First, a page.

It is estimated that as many as 50% of marriages end in divorce. Of those, a number will involve children. Divorce can be a very stressful, excruciatingly painful, and even traumatic experience for all parties involved. However, for children in particular, how they react very much depends on age, personality, and the circumstances of the separation and divorce process. Divorce affects all children, but there are things you can do as a parent to help your children through such a difficult time.
How to Make Divorce Less Painful for Your Kids
Sharing the News of an Impending Divorce
Your kids may already have realized something’s not right between you, so it’s crucial that you talk to your kids as soon as you’ve made the decision to live apart.
It’s not going to be an easy conversation, but that doesn’t mean you should put it off.
Leave feelings of anger, hurt, guilt, or blame out of the conversation and try not to get angry or upset during the talk.
The best explanation for your situation is that adults change the way they feel about each other after some time, or can’t agree on things, and so the best thing is to live apart.
Handling Your Children’s Reaction
If your children become upset about the news, it’s essential that you recognize and care about their feelings. What’s more, you need to reassure them that it’s OK for them to feel that way.
Some children take a little while to digest the information and their reactions surface days or even weeks later. They’re going to have a whole host of questions about the future, so try to answer them as honestly as possible.
Helping Them Cope
It’s very possible that your children will hold out hope that you’ll get back together someday, even after the divorce is final. You can help them through such feelings and help them cope with the upset of divorce by encouraging honesty, helping them put their feelings into words, legitimizing their feelings, and offering your support.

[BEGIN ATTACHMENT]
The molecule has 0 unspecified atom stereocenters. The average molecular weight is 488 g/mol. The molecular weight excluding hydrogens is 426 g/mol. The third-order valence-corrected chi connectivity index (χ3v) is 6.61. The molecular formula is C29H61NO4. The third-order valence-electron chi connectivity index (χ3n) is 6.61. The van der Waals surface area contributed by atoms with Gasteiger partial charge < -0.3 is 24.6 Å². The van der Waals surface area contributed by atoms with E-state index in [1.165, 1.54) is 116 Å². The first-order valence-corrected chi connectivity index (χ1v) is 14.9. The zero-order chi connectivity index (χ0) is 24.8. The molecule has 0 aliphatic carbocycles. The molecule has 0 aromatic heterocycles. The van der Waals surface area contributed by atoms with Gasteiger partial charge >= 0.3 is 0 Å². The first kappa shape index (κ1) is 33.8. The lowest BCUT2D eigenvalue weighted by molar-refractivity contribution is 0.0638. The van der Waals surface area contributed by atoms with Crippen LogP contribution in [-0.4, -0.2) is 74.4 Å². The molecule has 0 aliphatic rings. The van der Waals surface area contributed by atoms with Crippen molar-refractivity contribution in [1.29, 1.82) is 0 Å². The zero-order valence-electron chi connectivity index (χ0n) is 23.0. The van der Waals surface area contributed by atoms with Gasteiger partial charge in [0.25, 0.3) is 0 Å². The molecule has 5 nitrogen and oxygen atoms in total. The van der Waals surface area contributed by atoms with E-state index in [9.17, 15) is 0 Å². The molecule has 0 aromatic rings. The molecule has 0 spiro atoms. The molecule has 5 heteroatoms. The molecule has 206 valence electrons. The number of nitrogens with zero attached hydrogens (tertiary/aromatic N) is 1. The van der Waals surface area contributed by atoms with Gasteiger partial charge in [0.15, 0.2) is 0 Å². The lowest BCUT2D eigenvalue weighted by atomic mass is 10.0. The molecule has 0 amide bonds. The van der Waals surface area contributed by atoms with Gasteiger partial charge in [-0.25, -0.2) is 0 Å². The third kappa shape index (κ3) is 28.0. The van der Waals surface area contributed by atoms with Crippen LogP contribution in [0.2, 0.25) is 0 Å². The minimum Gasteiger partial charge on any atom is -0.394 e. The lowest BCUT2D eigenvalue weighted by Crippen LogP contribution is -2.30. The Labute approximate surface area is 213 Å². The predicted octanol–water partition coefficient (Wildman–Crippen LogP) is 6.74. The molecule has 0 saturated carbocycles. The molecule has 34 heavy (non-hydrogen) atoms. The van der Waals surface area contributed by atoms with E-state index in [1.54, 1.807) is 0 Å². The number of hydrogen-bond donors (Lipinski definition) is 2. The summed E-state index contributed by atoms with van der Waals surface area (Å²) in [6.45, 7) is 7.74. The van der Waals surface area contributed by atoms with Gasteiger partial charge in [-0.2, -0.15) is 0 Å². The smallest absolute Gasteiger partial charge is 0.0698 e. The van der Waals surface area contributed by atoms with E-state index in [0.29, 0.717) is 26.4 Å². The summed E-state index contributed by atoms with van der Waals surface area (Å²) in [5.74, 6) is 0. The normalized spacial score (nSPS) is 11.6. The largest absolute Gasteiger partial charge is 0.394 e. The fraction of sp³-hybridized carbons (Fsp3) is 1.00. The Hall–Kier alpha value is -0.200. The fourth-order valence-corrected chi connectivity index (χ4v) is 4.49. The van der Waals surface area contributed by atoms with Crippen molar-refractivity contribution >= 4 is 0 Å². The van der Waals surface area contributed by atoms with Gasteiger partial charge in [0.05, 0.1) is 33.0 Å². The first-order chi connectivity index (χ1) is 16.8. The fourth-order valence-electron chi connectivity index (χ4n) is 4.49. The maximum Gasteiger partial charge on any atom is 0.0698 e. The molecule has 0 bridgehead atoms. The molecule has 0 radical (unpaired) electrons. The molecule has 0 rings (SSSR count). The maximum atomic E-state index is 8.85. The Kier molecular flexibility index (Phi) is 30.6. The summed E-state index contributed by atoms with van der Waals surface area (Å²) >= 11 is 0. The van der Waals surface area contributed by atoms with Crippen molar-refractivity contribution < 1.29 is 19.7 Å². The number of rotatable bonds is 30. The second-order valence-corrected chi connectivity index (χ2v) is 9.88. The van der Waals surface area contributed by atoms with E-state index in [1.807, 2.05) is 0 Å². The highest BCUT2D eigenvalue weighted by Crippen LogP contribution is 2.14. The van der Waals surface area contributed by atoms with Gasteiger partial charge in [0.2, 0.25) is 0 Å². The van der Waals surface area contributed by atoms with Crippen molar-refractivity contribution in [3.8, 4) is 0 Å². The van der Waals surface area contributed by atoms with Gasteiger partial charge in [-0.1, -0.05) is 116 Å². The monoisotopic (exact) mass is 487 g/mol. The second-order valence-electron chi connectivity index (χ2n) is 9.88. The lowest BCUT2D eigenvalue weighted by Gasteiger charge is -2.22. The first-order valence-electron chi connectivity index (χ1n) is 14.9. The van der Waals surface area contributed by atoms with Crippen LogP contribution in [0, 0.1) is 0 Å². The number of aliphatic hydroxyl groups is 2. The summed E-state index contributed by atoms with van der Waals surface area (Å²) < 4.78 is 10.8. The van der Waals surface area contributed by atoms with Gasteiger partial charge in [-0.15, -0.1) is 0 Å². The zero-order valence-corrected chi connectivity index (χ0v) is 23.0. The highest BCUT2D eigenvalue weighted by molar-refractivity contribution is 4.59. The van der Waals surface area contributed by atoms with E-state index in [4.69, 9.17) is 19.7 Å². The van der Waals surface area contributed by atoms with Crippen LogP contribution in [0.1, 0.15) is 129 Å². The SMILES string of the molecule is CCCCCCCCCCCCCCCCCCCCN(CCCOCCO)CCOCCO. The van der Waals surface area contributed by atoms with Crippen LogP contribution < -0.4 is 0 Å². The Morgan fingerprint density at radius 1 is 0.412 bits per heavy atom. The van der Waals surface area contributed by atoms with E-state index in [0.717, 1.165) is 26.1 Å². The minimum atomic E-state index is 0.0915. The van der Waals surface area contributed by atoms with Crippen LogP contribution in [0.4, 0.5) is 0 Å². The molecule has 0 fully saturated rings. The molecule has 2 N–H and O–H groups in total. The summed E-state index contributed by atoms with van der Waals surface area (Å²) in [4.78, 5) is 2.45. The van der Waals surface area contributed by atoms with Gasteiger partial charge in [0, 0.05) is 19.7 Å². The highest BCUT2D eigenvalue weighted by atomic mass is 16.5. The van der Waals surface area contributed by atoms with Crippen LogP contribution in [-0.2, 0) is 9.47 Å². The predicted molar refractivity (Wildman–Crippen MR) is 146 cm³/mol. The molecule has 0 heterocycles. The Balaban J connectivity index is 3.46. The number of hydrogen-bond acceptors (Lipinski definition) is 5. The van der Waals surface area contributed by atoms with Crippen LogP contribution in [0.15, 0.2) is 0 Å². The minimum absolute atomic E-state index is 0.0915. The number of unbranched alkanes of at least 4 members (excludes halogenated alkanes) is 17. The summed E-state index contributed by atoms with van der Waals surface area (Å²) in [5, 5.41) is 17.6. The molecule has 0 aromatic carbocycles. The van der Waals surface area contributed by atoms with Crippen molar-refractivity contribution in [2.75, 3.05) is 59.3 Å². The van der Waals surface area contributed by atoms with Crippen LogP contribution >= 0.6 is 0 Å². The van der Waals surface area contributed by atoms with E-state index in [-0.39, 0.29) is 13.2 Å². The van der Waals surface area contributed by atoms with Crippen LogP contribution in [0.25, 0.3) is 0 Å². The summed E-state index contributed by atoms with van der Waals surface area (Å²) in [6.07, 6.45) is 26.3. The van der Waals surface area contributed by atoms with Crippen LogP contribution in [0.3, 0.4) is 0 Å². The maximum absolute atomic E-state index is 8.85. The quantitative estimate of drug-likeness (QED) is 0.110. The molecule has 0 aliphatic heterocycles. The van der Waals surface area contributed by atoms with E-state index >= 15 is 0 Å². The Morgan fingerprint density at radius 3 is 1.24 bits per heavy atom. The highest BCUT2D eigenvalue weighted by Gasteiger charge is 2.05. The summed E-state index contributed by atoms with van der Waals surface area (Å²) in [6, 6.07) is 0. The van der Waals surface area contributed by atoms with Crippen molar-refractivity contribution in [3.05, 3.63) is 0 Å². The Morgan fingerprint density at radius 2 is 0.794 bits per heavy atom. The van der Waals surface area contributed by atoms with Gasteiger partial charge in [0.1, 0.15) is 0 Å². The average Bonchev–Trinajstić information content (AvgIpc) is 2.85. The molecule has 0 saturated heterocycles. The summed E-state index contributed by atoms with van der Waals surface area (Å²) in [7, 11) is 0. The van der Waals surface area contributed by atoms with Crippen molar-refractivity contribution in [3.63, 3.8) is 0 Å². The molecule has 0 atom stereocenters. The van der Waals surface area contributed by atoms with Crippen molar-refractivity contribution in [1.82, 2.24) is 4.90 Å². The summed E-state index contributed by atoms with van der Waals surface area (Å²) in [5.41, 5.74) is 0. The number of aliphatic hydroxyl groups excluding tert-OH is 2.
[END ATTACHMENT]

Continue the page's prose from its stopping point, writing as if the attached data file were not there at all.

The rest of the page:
When discussing details of your divorce with friends, family, or your divorce solicitor in Bath, take steps to ensure privacy. Try to be as civil as possible with your ex, especially in front of your children.
Consistency and routine provide comfort and familiarity, both of which are very helpful when your family is going through such a drastic life change. Your children are also going to benefit from one-on-one time with each of you. When you’re figuring out a visitation schedule, try to accommodate your ex-partner as much as you can.
Keep Arguments to a Minimum
Arguments are an inevitable part of a divorce, but if the environment they’re living in is a constant battleground of hostility and unresolved conflict, it’s going to place a heavy burden on your children. When their parents are constantly screaming, arguing, fighting, or being violent, they are going to feel worried and afraid. If you’ve got grievances, try talking with a mediator or divorce counselor.
Several types of living situation should be considered. Which one is right for your children is a tough one to answer. It’s also the one question that couples tend to argue over at length. Whatever arrangements are considered, the needs of your children should always be of paramount importance.
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